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Saturday, November 10, 2012
Be Safe, Not Sorry
His father was a technical delegate for Formula One, the Fédération Internationale de l'Automobile (FIA) in motor sports. He used to visit teams and oversee the crash testing of their cars.
Back in the 1950’s, 1960’s and 1970’s, there were many tragic deaths in Formula 1 that under reflection were avoidable. The governing body in that era did little to improve driver safety. It was only after a sustained effort by a few individuals that things started to slowly improve according to Kean.
“Drivers would compete with whatever rules were in place at the time with little apparent concern for their own safety,” explained Kean. “In the early years, there were scant rules in place. In other words, drivers needed to be protected from themselves as the urge to compete exceeded concerns for their own safety. The desire to go faster and win was their only focus and they were willing to die for their sport.”
Kean, an avid sportsman, explains this mentality. “I have been at the ragged edge myself occasionally. I’ve done a few cycling sportives on the [European] Continent. In the heat of the moment and close to complete exhaustion, I’ve been quite ‘happy’ to cycle at full speed into a pitch black tunnel, risking death or serious injury, rather than slow down. The same mentality can be applied to most sports people I suspect, so if a swimmer is permitted to swim in 31°C or above, most will despite knowing it’s not safe. Rules need to be imposed, even if unpopular or expensive, as most will swim either way given half a chance.”
While his viewpoint addresses the risk-taking mentality of young, elite professional swimmers who compete on the FINA 10km Marathon Swimming World Cup and FINA Open Water Swimming Grand Prix, his perspective is occasionally seen at the amateur level and among solo swimmers. “I’m pretty sure the same mentality applies at the start of some swims. People will do anything to gain an advantage. To most swimmers, [their race or their swim] is their Olympics and they’ll do what they can to get ahead, to improve their time even if it’s unsafe. I’ve experienced it first-hand myself. The melee at the start is often a scary and dangerous place. We spend a lot of time and effort mitigating this risk as we recognise the problem, but it’s something we expect to evolve over the years with a view to improving the safety at starts.”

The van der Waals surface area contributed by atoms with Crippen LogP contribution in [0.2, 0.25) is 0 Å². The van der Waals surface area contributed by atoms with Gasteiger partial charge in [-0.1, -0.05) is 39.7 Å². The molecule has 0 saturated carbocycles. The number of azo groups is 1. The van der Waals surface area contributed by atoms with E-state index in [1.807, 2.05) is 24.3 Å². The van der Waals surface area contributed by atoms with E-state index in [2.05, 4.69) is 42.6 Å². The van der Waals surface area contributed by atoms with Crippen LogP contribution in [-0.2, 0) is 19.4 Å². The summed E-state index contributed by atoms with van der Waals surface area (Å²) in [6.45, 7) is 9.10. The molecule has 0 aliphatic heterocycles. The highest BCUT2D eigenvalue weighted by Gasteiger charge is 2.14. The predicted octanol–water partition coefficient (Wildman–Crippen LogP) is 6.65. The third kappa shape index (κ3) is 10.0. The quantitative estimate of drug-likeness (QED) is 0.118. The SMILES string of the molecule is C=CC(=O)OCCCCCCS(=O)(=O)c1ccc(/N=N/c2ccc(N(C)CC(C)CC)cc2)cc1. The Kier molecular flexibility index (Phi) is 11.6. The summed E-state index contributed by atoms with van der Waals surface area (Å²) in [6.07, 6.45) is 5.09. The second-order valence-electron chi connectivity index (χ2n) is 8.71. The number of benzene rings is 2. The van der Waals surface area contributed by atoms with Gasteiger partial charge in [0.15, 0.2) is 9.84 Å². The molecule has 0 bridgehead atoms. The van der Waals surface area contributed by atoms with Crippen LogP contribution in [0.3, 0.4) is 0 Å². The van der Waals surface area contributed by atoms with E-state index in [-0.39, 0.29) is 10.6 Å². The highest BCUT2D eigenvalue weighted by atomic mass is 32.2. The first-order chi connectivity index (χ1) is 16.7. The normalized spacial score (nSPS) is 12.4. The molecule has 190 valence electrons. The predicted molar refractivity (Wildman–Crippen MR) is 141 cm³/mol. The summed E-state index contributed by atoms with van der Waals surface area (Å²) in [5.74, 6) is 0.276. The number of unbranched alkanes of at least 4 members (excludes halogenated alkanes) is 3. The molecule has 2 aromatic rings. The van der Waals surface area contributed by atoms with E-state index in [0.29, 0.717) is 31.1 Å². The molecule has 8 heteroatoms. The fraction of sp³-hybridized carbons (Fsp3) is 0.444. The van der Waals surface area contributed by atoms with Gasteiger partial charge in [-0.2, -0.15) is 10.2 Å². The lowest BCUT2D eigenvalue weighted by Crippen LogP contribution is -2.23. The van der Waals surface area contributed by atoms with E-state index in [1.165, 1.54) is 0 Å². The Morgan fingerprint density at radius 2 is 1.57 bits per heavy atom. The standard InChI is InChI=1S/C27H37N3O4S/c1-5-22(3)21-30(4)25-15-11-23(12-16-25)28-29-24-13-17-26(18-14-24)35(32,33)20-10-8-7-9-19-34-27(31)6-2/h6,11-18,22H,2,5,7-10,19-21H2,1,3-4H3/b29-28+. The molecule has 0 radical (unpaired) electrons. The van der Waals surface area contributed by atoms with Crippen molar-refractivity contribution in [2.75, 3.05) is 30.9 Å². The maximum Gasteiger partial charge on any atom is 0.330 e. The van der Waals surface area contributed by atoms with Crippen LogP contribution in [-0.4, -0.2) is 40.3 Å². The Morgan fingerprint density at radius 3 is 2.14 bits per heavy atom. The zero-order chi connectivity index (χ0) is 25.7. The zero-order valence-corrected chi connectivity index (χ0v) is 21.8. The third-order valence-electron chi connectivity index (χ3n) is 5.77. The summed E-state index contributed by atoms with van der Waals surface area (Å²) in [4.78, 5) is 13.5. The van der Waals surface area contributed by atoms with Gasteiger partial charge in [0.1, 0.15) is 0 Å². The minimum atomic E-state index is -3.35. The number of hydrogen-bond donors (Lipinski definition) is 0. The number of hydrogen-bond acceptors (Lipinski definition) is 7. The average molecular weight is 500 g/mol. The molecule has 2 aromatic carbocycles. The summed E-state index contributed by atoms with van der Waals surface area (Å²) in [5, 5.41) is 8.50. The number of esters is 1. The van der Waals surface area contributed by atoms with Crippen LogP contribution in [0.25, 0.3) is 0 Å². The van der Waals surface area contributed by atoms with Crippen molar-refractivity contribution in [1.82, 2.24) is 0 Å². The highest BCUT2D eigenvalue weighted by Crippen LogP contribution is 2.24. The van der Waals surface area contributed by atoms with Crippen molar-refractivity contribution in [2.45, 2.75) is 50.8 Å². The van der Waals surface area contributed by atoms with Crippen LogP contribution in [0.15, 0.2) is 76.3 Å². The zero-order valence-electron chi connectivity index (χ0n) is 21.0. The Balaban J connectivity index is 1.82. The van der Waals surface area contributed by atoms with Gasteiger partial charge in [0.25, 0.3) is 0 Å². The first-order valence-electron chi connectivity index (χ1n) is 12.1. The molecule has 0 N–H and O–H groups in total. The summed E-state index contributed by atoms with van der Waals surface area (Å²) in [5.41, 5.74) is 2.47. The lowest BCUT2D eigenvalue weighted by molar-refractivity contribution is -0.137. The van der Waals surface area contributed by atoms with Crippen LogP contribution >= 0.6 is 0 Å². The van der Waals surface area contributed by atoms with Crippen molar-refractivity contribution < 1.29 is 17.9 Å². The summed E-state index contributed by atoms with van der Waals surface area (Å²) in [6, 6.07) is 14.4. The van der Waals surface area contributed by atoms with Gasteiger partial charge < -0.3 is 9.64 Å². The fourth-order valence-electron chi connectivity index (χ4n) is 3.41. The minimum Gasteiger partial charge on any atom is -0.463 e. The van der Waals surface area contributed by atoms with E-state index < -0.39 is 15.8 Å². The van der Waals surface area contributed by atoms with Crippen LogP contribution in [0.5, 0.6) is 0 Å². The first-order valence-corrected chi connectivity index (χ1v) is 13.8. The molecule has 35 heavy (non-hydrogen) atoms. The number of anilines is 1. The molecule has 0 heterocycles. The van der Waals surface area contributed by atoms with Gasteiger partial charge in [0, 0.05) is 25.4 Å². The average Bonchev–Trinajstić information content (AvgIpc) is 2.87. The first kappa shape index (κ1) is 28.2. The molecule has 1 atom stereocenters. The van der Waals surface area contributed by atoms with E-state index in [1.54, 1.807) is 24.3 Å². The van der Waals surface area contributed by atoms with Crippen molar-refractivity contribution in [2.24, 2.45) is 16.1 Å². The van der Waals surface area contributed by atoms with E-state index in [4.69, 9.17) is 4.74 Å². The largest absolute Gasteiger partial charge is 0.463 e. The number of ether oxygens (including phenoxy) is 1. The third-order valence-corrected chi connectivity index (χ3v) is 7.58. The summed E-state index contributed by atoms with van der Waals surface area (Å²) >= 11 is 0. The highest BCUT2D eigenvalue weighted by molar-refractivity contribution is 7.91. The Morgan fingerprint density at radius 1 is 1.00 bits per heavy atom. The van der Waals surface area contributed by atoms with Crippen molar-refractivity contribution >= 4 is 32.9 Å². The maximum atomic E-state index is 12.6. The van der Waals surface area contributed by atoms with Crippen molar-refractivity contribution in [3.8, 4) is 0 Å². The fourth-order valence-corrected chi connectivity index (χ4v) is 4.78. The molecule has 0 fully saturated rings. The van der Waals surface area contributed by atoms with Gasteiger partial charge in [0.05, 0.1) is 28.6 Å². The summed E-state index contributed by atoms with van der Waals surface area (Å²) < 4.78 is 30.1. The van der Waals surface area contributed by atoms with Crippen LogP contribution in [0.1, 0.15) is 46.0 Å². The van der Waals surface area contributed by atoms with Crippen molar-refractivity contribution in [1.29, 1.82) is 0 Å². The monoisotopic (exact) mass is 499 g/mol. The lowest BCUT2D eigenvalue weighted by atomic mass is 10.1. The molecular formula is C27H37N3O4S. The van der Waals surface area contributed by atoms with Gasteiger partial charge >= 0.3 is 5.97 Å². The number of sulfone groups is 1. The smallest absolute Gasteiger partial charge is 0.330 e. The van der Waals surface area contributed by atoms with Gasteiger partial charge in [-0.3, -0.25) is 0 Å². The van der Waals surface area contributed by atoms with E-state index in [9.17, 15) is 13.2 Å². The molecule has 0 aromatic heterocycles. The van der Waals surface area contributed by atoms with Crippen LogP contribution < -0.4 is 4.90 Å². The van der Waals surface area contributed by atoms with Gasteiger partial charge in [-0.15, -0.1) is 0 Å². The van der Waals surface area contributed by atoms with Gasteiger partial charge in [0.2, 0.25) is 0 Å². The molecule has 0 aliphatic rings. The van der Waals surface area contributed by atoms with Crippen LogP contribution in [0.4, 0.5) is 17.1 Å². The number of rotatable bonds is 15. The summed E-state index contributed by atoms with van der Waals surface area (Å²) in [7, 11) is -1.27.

Related articles to this issue include the following:
FINA Taking It To The Edge - Part 1 is here.
FINA Taking It To The Edge - Part 2 is here.
FINA Taking It To The Edge - Part 3 is here.
Why 31°C FINA? - Part 4 is here.
USA Triathlon Fatality Incidents Study is here.
New South Wales Maximum Water Temperature Rules are here.
Survival Swimming In The Outer Limits is here.
Photo of the Henley Swim by Iain Weir. “The photo illustrates the point above about trying to spread people over the whole width of the river and encouraged swimmers away from the front. It’s all part of our efforts to minimise the risk of injury at the start.”
Copyright © 2012 by Open Water Swimming
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